On the subject of designer collabs Badia said that "Supreme became a game changer in menswear with their collaboration with Louis Vuitton. Scarcity is one factor and it always helps both brands particularly when you're mixing cultures and there's nothing organic about it." Snyder agreed that often brands that don't seem to belong together work. "I knew I would never be able to get the advertising alone that I did with the collaborations. It gave me a launchpad." His collaborations include Todd Snyder x Champion six years ago as well as Timex and Red Wing more recently. Duncan agreed that the "cross promotional aspects are very beneficial." He has worked with Dockers (Levi's) in the past. Jennings likes the idea of a heritage brand mixing with a newer brand such as Sacai x North Face as a "win/win that creates excitement and buzz." Snyder sees future collaborations involving completely different industries such as automotive or interiors.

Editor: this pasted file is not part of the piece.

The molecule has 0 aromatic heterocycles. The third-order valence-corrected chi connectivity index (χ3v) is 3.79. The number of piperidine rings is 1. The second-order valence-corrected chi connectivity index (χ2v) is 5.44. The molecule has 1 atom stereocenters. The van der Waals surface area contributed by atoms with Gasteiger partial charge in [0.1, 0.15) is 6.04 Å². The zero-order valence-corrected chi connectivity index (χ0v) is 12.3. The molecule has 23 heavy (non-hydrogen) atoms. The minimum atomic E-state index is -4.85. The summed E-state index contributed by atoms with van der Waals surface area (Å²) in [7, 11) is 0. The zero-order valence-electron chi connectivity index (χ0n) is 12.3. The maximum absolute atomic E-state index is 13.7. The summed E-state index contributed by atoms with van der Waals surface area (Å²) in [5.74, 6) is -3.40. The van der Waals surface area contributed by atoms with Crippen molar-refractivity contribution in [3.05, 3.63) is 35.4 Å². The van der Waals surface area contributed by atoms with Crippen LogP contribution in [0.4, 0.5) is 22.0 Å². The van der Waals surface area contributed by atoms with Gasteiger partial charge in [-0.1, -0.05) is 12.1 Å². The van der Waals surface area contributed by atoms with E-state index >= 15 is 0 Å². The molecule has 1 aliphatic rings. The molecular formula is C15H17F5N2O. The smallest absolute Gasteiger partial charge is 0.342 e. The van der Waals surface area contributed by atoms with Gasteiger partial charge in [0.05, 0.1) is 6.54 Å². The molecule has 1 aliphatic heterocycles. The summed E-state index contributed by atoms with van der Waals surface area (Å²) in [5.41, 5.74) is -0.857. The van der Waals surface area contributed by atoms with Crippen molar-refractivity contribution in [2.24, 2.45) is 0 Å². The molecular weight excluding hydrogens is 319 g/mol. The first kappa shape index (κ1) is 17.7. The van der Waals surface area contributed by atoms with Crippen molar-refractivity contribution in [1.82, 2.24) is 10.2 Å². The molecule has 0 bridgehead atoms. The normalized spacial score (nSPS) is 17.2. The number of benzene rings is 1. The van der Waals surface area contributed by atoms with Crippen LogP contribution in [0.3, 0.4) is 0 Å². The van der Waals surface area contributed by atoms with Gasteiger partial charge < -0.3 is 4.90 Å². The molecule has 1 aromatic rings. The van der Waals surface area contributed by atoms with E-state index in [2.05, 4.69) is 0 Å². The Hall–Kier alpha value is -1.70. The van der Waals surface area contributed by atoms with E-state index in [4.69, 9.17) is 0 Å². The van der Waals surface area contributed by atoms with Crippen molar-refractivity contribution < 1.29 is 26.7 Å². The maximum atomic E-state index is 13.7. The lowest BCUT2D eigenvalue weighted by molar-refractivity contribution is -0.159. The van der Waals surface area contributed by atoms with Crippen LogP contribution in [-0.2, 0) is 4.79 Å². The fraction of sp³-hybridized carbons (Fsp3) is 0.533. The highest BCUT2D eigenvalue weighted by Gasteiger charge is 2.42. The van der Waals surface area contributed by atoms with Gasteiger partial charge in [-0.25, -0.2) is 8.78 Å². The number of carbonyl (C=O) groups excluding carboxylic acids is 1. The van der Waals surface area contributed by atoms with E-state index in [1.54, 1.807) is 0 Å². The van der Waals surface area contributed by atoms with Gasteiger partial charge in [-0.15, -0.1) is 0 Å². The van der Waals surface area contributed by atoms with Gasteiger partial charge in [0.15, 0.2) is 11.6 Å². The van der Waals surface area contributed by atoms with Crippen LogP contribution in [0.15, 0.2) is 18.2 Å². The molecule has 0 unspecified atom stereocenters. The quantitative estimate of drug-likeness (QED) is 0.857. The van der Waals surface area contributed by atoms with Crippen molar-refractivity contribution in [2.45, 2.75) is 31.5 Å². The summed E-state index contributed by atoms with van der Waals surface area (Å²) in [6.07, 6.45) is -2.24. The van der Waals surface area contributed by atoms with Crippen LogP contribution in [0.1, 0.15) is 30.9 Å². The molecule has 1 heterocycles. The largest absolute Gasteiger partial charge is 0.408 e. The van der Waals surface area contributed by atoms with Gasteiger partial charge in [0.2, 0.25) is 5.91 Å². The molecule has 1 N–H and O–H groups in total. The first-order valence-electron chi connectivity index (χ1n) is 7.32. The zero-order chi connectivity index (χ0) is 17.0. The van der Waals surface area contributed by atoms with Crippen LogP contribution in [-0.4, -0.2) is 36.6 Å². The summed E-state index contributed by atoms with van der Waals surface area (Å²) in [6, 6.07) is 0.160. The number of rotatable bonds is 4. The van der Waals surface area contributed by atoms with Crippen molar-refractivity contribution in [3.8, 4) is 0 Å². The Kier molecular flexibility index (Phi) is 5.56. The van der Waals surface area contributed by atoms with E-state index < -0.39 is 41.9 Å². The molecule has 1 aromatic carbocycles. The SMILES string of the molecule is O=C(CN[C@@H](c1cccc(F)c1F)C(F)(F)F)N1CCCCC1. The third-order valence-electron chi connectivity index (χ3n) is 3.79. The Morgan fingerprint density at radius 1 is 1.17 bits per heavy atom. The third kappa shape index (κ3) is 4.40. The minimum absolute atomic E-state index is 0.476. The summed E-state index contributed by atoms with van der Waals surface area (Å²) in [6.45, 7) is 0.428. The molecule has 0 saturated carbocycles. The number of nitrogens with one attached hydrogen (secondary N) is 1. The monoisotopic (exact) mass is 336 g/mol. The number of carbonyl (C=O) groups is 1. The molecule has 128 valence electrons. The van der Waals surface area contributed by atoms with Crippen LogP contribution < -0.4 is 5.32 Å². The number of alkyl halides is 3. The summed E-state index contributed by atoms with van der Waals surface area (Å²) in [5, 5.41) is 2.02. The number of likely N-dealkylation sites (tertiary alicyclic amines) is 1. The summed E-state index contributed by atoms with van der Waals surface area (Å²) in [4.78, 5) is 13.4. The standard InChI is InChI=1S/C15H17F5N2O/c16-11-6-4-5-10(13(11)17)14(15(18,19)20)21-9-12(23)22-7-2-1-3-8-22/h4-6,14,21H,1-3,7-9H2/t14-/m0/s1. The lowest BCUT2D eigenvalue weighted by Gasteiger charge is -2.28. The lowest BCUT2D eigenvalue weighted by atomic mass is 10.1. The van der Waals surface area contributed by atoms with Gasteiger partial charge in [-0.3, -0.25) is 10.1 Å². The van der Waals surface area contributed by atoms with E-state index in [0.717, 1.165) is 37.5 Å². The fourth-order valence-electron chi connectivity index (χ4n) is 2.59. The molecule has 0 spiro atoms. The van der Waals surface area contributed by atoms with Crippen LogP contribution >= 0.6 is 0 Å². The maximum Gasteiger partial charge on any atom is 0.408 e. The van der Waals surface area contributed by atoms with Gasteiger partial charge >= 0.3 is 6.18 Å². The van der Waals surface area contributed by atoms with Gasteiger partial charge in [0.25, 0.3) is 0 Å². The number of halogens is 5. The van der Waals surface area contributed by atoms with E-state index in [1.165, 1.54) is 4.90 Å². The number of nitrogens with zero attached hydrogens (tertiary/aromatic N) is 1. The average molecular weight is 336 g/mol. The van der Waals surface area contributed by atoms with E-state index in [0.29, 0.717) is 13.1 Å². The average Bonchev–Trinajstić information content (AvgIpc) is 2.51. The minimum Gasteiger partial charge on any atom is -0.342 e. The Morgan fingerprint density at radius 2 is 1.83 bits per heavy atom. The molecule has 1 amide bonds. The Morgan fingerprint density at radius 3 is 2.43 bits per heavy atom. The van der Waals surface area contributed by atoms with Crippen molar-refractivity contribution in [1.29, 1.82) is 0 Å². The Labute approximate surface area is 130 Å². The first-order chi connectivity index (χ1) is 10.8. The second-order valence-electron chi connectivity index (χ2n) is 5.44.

Badia opened the denim discussion calling out the idea that denim is a trend as "ridiculous. "There's '90210' denim, 'Friends' denim, all this '90s denim. Men aren't so interested in trend, they are more interested in brands," he added. Jennings pointed out that "women's trends are ending up in men's wear and vice versa, maybe six months apart." Duncan said that "denim is a classic fabric on the upswing" which has been updated for comfort.

Are the gentlemen feeling in the pink? Badia swore off the phrase "millennial pink" (much as he had "athleisure") but added that they are "pushing the boundaries of color for men" while noting how consistent the panel members were with their love of navy. Jennings remarked that "head to toe pink is for the runway (Versace and others showed it) and not commercial" however pink sneakers sell. Snyder credited Kanye West's collection for "changing people's perception" vis-a-vis pink (the sort of ballet pink or nude hue that he used). Marden agreed: "You're not going to see a full pink look coming down the street" and by the way "spring for men is not the big season -- fall is."